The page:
Seasons Greetings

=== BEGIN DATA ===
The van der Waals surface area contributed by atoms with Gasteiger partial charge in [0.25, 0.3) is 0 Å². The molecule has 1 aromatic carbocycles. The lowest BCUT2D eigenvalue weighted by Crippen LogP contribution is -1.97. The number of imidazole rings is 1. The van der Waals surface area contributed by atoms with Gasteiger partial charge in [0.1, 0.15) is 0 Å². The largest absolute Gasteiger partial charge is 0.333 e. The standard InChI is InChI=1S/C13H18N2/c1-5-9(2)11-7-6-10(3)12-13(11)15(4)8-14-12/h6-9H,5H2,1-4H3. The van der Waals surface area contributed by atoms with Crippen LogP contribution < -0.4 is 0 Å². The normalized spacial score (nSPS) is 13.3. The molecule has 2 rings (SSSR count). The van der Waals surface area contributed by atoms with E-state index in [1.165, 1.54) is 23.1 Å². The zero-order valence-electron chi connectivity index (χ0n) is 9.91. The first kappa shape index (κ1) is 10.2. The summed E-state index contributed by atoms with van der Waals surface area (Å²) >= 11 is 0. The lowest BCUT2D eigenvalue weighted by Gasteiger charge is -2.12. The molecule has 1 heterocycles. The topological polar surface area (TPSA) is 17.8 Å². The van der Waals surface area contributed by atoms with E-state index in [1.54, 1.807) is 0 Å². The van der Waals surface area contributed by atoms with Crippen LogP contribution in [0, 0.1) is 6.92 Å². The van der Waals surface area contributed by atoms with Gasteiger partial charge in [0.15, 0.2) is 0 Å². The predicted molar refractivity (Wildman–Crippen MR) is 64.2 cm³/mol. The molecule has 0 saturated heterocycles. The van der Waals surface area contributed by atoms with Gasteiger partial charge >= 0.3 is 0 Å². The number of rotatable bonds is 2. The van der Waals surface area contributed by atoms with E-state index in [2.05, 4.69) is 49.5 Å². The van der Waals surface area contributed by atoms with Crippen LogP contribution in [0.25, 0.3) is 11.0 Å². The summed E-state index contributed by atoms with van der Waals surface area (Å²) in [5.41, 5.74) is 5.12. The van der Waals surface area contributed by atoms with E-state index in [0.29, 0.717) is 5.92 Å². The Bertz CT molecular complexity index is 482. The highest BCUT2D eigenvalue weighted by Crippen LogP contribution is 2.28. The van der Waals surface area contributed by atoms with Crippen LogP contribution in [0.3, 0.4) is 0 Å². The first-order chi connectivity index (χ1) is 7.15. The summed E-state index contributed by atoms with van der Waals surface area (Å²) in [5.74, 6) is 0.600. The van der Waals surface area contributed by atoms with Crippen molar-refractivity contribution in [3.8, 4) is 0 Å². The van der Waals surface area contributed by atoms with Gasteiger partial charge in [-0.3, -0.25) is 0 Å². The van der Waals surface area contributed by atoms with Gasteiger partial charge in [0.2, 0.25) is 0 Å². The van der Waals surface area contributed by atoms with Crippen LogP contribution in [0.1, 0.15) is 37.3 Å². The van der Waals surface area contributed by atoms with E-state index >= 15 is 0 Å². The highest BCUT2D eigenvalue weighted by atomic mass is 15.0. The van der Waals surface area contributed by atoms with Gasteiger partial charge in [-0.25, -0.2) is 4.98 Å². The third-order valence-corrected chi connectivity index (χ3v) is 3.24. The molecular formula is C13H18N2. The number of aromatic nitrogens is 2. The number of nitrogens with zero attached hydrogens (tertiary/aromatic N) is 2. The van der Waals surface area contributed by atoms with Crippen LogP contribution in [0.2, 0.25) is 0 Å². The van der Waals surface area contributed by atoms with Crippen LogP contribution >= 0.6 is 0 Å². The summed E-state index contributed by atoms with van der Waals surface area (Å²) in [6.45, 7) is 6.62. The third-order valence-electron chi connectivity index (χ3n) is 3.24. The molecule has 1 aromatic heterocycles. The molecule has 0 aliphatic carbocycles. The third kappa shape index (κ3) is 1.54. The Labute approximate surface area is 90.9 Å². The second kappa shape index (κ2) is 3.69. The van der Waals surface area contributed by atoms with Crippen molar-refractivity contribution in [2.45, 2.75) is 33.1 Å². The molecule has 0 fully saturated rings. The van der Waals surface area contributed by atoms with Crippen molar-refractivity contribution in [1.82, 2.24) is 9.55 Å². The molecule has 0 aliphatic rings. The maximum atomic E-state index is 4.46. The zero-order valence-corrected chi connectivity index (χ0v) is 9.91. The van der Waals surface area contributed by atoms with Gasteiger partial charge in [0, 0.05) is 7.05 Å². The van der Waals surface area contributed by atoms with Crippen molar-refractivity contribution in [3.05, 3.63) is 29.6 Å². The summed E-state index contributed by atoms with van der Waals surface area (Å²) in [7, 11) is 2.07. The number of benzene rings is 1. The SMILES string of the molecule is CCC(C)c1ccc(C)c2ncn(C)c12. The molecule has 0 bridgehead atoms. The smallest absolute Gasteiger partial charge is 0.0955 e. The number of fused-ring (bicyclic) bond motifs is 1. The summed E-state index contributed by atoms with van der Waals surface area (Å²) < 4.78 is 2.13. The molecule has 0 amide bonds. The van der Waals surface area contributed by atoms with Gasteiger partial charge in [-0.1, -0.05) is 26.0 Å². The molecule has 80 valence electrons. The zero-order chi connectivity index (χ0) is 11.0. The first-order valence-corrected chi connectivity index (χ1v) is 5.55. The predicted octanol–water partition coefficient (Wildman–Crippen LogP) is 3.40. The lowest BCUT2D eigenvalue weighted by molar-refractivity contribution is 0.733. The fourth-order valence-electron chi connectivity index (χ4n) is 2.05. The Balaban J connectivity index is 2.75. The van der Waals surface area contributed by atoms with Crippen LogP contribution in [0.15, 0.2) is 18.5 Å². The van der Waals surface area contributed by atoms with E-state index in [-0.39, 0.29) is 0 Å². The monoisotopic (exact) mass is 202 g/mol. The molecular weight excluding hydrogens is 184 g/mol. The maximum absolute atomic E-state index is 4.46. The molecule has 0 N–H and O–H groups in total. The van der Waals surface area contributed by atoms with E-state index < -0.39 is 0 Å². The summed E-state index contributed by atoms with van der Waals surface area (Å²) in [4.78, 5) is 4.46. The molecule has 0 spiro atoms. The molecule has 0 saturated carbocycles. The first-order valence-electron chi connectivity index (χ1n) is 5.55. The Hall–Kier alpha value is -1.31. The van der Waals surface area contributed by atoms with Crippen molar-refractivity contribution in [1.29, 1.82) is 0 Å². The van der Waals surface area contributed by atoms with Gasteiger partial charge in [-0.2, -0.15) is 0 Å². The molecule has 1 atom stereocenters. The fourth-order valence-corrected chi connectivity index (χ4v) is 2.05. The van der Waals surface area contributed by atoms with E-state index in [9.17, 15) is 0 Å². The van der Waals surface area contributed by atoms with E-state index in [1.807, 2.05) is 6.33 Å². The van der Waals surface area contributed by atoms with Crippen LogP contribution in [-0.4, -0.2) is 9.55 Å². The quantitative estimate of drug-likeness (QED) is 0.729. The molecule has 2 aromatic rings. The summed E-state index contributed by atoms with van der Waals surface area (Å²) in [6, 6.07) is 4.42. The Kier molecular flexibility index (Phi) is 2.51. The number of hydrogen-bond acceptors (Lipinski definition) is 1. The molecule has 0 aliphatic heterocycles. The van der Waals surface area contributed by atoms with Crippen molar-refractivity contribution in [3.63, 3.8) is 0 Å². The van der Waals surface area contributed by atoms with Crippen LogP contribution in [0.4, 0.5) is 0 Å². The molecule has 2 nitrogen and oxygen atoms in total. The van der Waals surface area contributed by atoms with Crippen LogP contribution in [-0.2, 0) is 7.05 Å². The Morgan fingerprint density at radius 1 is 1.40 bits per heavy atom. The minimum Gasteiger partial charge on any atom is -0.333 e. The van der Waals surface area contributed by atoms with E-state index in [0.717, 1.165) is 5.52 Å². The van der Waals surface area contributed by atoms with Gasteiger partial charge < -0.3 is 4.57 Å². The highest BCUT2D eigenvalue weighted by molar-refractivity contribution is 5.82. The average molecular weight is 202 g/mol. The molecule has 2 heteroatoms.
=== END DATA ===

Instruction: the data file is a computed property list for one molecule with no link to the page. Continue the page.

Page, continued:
Flash News: European Space Agency partners with startup to launch first debris removal mission in 2025      - | -     Fairness issues loom over trial in Iowa student's slaying      - | -     India rolls out new Covid emergency drug developed by DRDO      - | -     America ditches mask under new government health guidance but confronts new dilemmas      - | -     Why a Republican Trans Candidate is good for Trans People     - | -     Houston tiger is still missing as mystery deepens over man who was seen with it     - | -     A mysterious, devastating brain disorder is afflicting dozens in one Canadian province     - | -     More than 4,000 Indians die of COVID-19 for second straight day     - | -     India assures citizens 5G doesn't cause Covid-19     - | -     Evangelical Lutheran Church elects first transgender bishop     - | -     Pressure builds for CDC to update indoor-mask requirements for vaccinated people     - | -     Strongest evidence yet shows SARS-CoV-2 may insert Itself into the human genome     - | -     Trump stokes anticipation about 'bombshell' Michigan election fraud     - | -     Accept new policies or lose functionality instantly: Whatsapp     - | -     Julian Read, who briefed press after JFK assassination, dies     - | -     Across faiths, US volunteers mobilize resources for India to handle a devastating second wave     - | -     Pastor says he won't close church after Covid-19 outbreak infected 74 members     - | -     Kumbh Mela a super-spreader event as India battles insidious second wave Covid-19     - | -     8.3 million cases in last 30 days, volunteers answering SOS calls from the sick and dying: India chokes      - | -     White people continue to be vaccinated at faster rates than Black and Hispanic people in most states     - | -     Delhi hospitals plead for oxygen as more patients die: Political wrangling between the state and central government continues     - | -     6th grade girl opens fire in Idaho middle school, injures 3     - | -     Pollster Frank Luntz: 'I would bet on' Trump being 2024 GOP nominee     - | -     FBI raid exposes Giuliani into his Ukraine drive to help Trump signals widening criminal search, experts say     - | -     Selling Apple shares 'was probably a mistake' ace investor Warren Buffett admits     - | -     The NYPD hate crimes unit is investigating after two more assaults on Asian Americans     - | -     Covid-19 live updates: India cracks 20 million coronavirus cases as infections spread     - | -     Why India's outbreak is a threat to the world     - | -     Suspected smuggling boat tragedy in San Diego adds to Biden's migrant crisis woes     - | -     A large and destructive tornado has touched down in Tupelo, Mississippi     - | -     Only a fraction of Americans say country is more united under Biden     - | -     Maryland votes to nix state song, a Confederate call to arms     - | -     Kim Janey rewrites history, Boston's first Black and female mayor     - | -     Gunman kills 10 at Colorado supermarket in second US mass shooting in a week     - | -     Kamala Harris laughs when asked if she will visit the border raises sharp criticism online     - | -     Roger Stone under fresh scrutiny as Capitol attack investigation intensifies     - | -     Vaccines will likely not be mandatory for teachers: Biden’s Education Secretary     - | -     Fauci warns about potential for an oncoming resurgence of virus if restrictions eased     - | -     Biden plug relief to Americans, celebrates 'transformational' victory on COVID-19 relief     - | -     LA Schools to Reopen in mid-April & NY City will open high schools next week     - | -     Women are tired of explaining to men like Andrew Cuomo why sexual harassment is wrong     - | -     Biden signs orders on gender equity, nominates two women to be four-star commanders     - | -     Nation takes baby steps to normality after year in lockdown; "The virus isn't going to go away," says Harvard epidemiologist     - | -     Rumours of vaccine site giving jabs to anyone because of low demand. Hundreds lined up     - | -     Vaccine supply will "dramatically" increase in weeks ahead: Fauci     - | -     Biden calls it "Neanderthal thinking" slams Texas and Mississippi's decisions to lift COVID-19 mask mandates     - | -     This Is What GOP Feared. Now that Trump Has Governed with Executive Orders, Dems Plan to Do Same      - | -     Man Throwing 'Incendiary Devices' at ICE Detention Center Is Killed in Attack      - | -     Mueller Hearing Pushed Back a Week to Allow More Time for Him to Answer Questions      - | -     Trump Tells 4 Congresswomen of Color to 'Go Back' to 'Crime-Infested' Countries They Came From      - | -     GOP Congressman Invokes 'The Deep State'